Monday, November 19, 2007

Fat Bottomed Drawstring Bags

Lately I've been having a strange obsession with fat bottomed drawstring bags. I thought I was done with drawstring bags... When I first started exploring bags bottoms, I thought that logically the circumference of the bottom should fit the surface area of the bag perfectly. But it soon became clear that I would end up with a tube-like bag. Not very attractive.

Fat Bottomed Bag No. 1



This blue-white gingham piece started out like a usual flat-piece bottomed bag. At this point, flat-bottomed bags was beginning to bore me to death so I thought why not explore round bottoms.

I started out with a rectangle. At four corners of the rectangle, I marked four small squares. To calculate the length of the rounded corners, I found this website http://www.mathopenref.com/arclength.html which gave me the formula. After driving myself insane with the massive calculation, I finally finished with the paper pattern.

Just to be sure, I used a measuring tape to measure the paper pattern. It fitted the base of the bag perfectly. I should have been a mathematician! (Um, what do they do?)

Sewing the bag bottom to the bag wasn't really difficult. Cutting little notches on the seam allowance of the bottom helps.

I really like this bag. It's cute. The embroidery is of my kids and me skipping. (The one with the big head is me). It's a fantasy world. In real life we just sit in front of the computer playing Heroes V.

Fat Bottomed Bag No. 2



I borrowed this book Handmade Gifts from Fabric in the Japanese Tradition by Kumiko Sudo from the National Library and was delighted to see a few fat bottomed drawstring bags featured.

I'm usually rather wary of following tutorials via books because it always turns out to be harder than it looks. Browsing through, I knew I had to choose the hardest one to make.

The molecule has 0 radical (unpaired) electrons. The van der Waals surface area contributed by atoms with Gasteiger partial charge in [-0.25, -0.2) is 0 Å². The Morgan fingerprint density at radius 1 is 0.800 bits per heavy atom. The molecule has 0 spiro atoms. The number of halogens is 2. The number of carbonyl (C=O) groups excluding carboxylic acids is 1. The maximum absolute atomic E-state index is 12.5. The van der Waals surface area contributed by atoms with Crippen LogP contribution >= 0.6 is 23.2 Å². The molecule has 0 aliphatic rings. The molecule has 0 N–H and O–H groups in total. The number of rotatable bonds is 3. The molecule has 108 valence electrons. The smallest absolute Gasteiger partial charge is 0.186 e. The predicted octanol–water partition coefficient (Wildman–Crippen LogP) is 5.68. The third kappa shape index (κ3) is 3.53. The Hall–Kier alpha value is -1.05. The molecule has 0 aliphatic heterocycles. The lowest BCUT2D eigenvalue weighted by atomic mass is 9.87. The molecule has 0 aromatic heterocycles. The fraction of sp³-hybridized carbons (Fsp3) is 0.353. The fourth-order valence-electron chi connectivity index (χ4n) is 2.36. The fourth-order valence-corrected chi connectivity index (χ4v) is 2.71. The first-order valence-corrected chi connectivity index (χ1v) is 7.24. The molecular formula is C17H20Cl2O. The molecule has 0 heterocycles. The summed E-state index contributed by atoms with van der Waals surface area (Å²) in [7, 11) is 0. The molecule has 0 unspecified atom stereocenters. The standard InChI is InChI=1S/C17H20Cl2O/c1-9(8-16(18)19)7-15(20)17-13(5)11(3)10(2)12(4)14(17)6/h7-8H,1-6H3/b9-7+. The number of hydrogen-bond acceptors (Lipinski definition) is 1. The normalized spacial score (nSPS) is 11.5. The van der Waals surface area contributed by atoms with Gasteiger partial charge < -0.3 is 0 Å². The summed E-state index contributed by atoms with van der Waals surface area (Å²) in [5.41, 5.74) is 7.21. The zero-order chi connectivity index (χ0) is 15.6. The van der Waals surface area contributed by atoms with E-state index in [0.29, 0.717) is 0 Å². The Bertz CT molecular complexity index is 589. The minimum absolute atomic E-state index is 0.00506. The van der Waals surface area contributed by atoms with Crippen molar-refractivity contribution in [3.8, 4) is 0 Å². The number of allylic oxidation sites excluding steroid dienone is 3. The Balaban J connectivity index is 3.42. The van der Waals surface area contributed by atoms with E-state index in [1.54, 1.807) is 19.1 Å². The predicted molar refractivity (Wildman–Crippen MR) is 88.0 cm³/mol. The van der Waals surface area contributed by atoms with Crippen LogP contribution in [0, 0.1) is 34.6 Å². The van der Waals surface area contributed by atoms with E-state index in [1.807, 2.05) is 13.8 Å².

This little baggie consists of a million pieces of patchwork. After joining them into a tube like structure, you handsew the bottom pieces together. Check out the bottom! (You can see my ugly handsewing thread sticking out.)

I just love this baggie to death. It's completely useless though. I don't know when I might have the occasion to use it.

Cute Bottom



Fat Bottomed Bag No. 3



This bag is far easier to make as it only consists of strips of fabric sewn into a tube. The bottom is sewn together and the seams covered by a yo-yo.

I made a huge mistake when I used denim for the casing. It's too stiff and as a result I cannot close the casing all the way.

My Bottom's really a hat?



Check out the cords I used for drawstring. I braided it using my braiding machine.
My Braiding Machine


I found this stool which has a hole in the centre at a household goods store. The hole is where you put the finished braid. The empty jam jars act as weights.

This cord is a four string (lily yarn) round braid and it's really gorgeous. I like the cord more than the bag (you know because of the casing being too tight).

This bag is meant for keeping your favourite marbles and that's exactly what I'll do with it.

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